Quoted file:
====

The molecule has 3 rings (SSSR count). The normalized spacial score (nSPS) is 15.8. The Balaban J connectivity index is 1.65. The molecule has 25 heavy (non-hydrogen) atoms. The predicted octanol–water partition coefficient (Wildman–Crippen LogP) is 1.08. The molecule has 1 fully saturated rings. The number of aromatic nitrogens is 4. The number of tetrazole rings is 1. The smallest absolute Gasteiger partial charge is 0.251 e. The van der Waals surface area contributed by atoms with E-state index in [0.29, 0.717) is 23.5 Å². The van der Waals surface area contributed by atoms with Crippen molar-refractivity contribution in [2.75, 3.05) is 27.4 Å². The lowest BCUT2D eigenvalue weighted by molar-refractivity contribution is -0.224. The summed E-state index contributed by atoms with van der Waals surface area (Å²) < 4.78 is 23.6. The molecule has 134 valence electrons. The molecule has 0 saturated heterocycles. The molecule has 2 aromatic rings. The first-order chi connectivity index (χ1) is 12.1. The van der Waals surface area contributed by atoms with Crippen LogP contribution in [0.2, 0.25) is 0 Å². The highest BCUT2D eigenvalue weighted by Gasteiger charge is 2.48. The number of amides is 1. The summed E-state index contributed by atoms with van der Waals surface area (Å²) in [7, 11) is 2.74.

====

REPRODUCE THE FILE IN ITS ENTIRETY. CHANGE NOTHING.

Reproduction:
The molecule has 3 rings (SSSR count). The normalized spacial score (nSPS) is 15.8. The Balaban J connectivity index is 1.65. The molecule has 25 heavy (non-hydrogen) atoms. The predicted octanol–water partition coefficient (Wildman–Crippen LogP) is 1.08. The molecule has 1 fully saturated rings. The number of aromatic nitrogens is 4. The number of tetrazole rings is 1. The smallest absolute Gasteiger partial charge is 0.251 e. The van der Waals surface area contributed by atoms with E-state index in [0.29, 0.717) is 23.5 Å². The van der Waals surface area contributed by atoms with Crippen molar-refractivity contribution in [2.75, 3.05) is 27.4 Å². The lowest BCUT2D eigenvalue weighted by molar-refractivity contribution is -0.224. The summed E-state index contributed by atoms with van der Waals surface area (Å²) < 4.78 is 23.6. The molecule has 134 valence electrons. The molecule has 0 saturated heterocycles. The molecule has 2 aromatic rings. The first-order chi connectivity index (χ1) is 12.1. The van der Waals surface area contributed by atoms with Crippen LogP contribution in [0.2, 0.25) is 0 Å². The highest BCUT2D eigenvalue weighted by Gasteiger charge is 2.48. The number of amides is 1. The summed E-state index contributed by atoms with van der Waals surface area (Å²) in [7, 11) is 2.74.